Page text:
My band likes to play our songs in the keys that they are used to, but often those keys are too high or too low for my voice, and require me to strain. What can I tell them to help them understand why singers need to sing songs that sit well in their range?
Your problem is one of communication with your band. Some instrumentalists simply don’t appreciate what singers need to do. In this context, specifically, they need to appreciate that singing in different parts of your vocal range is not a mechanical and arbitrary process like putting your finger on one key or fret versus another: you need to use different muscles in the throat, and you need to adjust your breathing and support. So, while a song may be better for them in a certain key, either because it “sounds better” or is technically easier to play, you, as a singer have specific anatomic and physiologic constraints attached to every sound you put out.
Rather than make this into a contest of wills, here is how you can all be on the same side of the argument. Let’s assume that you all want the song to sound good. Explain to them that you have a specific range where you can sing really well, with good dynamics and physical comfort. Explain also that if you get outside of that range, your voice will be softer, less colorful and resonant, and generally less attractive. You can add that singing at these extremes can also harm your voice, leading to vocal fatigue, voice damage, and eventually no lead singer. If they can appreciate this, they may be amenable to transposing the songs up our down a bit to accommodate your needs.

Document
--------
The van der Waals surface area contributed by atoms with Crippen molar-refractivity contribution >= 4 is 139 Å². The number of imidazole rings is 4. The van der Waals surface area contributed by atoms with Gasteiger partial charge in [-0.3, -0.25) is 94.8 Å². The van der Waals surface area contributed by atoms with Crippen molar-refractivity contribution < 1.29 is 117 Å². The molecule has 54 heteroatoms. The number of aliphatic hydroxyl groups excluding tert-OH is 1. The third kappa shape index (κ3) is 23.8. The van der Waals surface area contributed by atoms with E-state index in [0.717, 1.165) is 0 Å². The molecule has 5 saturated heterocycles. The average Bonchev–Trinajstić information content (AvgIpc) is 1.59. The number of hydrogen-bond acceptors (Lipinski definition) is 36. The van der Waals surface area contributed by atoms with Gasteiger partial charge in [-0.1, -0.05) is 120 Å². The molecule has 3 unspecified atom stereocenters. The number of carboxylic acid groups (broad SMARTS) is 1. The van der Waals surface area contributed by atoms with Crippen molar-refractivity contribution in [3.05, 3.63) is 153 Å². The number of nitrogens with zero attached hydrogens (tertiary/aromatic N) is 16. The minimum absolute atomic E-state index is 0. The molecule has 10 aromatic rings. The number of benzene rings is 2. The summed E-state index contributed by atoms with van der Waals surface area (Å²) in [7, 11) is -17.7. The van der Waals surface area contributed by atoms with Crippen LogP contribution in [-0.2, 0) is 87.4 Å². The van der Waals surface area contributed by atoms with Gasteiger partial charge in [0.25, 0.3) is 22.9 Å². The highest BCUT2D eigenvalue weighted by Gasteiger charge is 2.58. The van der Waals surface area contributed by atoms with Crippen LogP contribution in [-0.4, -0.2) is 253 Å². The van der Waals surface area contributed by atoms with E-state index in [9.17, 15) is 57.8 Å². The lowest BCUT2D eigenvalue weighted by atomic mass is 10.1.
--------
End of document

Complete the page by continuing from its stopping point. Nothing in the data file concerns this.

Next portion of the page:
They can always add dynamic and technical excitement in other ways, since all the notes are at their fingertips. But they are not at your fingertips, and your vocal folds, which are resilient but delicate, have certain physiologic limitations that need to be respected.
-Anthony F. Jahn, MD, FACS, FRCS(C)
This discussion is for general information and not to be construed as specific medical advice that you should obtain from your own physician.
Dr. Jahn is an internationally renowned otolaryngologist based in Manhattan with a sub-specialty interest in the professional voice. His practice includes classical and popular singers. He holds academic appointments at Mount Sinai School of Medicine and Westminster Choir College in Princeton. He is Medical Director at Jazz at Lincoln Center, and former Director of Medical Services at the Metropolitan Opera in New York. Dr. Jahn has published several books for vocalists, including “Vocal Heath for Singers” (Singdaptive) and “The Singer’s Guide to Complete Health” (Oxford University Press).